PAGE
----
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Mars Needs Moms (2011)
Walt Disney Studios Home Entertainment
Blu-ray Disc Released: 8/9/2011
All Ratings out of
Review by Mike Long, Posted on 8/11/2011
There have been many movies about people driven to ruin by obsession. Be that money, power, or love, we've seen plenty of films where a person's desires ruined their lives. So, isn't it ironic that Robert Zemeckis' obsession with motion-capture animation might ruin his movie career? Beginning with The Polar Express in 2004, Zemeckis has been behind five feature-length motion-capture films, and they've all been expensive. However, only two of those have made money at the box-office. His latest, Mars Needs Moms, only made back $21 million on an estimated budget of $150 million. Does this spell the end of Zemeckis' obsession?
Mars Needs Moms introduces us to Milo (performed by Seth Green, voiced by Seth Dusky), a boy who doesn't like obeying his Mom (voiced by Joan Cusack), which cause her to be very strict. The Martians observe this activity and decide to kidnap Mom. Milo observes this and hitches a ride on the spaceship. Once on Mars, Mom is taken away and Milo is placed in a cell. He escapes and follows a voice down a garbage chute. At the bottom, he meets a fellow human named Gribble (voiced by Dan Fogler). After Milo explains his situation, Gribble agrees to help. They make their way into the main building, where they meet Ki (voiced by Elisabeth Harnois), a Martian who has defied The Supervisor (voiced by Mindy Sterling), and decided to help Milo. Milo is going to need all of the help that he can get, because he doesn't have long until his Mom's mind is erased.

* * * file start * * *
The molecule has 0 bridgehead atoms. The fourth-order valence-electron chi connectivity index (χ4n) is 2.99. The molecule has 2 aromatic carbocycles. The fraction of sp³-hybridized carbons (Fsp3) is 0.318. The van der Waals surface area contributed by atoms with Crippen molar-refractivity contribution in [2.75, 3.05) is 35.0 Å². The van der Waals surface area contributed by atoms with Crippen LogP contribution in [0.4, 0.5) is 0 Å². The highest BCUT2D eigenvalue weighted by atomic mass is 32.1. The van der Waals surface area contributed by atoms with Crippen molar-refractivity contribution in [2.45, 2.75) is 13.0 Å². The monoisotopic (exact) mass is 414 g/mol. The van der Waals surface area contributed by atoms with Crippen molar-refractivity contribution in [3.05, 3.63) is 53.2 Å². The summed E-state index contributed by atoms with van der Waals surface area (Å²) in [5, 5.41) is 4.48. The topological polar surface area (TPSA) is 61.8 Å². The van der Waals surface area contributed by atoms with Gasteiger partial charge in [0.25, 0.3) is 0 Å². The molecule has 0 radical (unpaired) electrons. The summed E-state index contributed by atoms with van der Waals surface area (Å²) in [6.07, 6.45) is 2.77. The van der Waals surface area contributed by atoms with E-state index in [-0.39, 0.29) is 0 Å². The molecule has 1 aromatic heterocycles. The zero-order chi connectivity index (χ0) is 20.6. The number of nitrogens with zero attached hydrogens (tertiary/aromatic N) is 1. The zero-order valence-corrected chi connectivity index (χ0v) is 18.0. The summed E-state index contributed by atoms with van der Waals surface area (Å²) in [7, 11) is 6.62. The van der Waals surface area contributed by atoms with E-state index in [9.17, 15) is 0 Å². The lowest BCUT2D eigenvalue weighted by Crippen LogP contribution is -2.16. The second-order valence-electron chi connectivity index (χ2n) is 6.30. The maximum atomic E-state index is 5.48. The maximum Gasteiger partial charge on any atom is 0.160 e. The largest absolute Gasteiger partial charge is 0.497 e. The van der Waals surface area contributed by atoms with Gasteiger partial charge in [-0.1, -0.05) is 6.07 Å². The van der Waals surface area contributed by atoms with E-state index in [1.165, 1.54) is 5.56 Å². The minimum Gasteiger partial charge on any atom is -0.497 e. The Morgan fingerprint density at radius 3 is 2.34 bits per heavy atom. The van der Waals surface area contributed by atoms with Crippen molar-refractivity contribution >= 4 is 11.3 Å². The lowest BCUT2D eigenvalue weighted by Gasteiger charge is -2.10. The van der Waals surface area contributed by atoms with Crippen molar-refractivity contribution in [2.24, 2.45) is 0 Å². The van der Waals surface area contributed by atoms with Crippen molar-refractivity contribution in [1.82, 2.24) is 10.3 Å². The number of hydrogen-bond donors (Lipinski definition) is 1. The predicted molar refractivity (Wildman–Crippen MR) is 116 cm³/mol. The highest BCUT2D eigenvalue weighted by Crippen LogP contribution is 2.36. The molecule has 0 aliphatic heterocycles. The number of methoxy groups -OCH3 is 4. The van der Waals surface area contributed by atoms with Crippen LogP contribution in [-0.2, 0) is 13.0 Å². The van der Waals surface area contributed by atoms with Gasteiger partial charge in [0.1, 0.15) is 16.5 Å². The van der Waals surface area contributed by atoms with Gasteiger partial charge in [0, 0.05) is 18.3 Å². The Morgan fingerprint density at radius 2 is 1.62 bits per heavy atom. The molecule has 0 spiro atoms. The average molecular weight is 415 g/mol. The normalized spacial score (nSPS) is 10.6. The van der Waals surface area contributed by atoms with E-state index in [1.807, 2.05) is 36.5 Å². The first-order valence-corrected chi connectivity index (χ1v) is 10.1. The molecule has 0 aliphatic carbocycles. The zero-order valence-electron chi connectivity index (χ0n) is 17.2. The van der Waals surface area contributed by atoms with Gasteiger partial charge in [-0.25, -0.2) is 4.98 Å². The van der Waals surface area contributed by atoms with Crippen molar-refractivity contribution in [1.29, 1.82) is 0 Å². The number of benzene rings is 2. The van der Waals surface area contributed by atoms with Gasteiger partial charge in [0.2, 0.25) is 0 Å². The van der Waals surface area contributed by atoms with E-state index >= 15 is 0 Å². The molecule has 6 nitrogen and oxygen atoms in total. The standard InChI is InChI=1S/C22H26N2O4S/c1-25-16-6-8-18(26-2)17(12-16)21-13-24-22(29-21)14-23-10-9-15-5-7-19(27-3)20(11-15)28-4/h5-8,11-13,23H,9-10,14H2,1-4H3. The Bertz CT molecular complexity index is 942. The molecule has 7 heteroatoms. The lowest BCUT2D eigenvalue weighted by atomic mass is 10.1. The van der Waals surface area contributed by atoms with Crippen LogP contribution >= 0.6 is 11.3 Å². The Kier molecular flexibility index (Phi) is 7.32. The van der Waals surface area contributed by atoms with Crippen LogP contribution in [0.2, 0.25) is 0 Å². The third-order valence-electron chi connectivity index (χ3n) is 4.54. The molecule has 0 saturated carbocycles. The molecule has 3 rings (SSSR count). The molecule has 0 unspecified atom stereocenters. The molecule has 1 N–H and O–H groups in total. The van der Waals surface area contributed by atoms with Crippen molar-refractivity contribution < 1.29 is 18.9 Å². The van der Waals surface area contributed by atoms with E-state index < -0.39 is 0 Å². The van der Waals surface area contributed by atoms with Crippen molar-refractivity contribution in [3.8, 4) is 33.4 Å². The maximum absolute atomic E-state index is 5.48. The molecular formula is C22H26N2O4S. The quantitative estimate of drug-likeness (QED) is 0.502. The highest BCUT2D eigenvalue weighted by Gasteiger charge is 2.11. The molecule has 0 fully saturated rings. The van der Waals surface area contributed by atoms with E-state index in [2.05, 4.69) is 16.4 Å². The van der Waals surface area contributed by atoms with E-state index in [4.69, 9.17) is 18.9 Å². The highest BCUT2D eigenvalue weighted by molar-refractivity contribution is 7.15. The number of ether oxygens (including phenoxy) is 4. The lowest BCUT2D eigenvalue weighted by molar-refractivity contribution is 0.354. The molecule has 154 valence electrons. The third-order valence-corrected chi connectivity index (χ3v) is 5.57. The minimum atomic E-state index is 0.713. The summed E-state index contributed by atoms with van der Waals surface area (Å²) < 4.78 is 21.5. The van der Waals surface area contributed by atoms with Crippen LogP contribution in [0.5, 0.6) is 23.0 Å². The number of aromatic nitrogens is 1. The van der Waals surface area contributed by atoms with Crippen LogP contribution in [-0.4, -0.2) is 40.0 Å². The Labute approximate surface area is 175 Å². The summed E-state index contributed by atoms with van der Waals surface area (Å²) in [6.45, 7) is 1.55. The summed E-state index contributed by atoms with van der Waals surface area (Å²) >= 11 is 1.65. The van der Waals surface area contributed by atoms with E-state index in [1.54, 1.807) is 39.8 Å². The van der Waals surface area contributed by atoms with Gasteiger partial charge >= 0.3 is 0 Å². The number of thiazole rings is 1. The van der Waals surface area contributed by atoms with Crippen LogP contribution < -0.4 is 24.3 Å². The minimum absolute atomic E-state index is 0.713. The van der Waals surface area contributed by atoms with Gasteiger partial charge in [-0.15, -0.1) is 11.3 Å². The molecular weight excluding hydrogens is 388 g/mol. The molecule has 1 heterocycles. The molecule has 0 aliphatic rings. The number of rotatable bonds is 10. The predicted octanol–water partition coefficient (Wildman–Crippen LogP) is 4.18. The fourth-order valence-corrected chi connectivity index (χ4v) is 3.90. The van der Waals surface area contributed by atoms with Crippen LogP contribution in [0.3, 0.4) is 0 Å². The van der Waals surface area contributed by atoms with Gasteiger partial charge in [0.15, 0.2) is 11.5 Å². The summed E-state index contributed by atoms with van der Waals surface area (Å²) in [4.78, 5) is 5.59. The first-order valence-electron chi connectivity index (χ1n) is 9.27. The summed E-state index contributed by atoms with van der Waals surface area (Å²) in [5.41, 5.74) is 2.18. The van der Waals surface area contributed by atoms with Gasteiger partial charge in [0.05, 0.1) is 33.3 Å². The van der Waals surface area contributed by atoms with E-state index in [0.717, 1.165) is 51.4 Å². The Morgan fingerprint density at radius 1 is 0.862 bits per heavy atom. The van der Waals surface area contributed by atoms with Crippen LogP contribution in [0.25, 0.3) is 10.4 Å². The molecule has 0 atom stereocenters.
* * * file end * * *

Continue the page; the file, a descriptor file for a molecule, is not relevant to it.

OK, here's the good news -- With each of these films, the animation improves. While CG animation has excelled at creating whimsical creatures, it's always been challenged when it comes to making humans. Who could forget the "zombies" in The Polar Express? With Mars Needs Moms, the process has clearly taken another leap forward. The characters are very detailed and the eyes no longer have that hollow, dead look. We can actually see the real actors' facial features at times. On top of that, the backgrounds and "props" are very detailed as well.
And that's where the positive things about Mars Needs Moms come to an end. Continuing with the discussion of the animation, good animation can only get you so far. The character design here is awful. I get that the goal here was to make things as realistic as possible (while remaining in the sci-fi realm), but even then, the characters could look appealing. The Martians aren't cute in the slightest, and look like satyrs who have gotten bad facelifts. As noted above, the human characters have a realistic look to them, but they simply aren't engaging, especially Gribble. It's a real toss-up here -- if the movie weren't so technically impressive, it could easily be called ugly.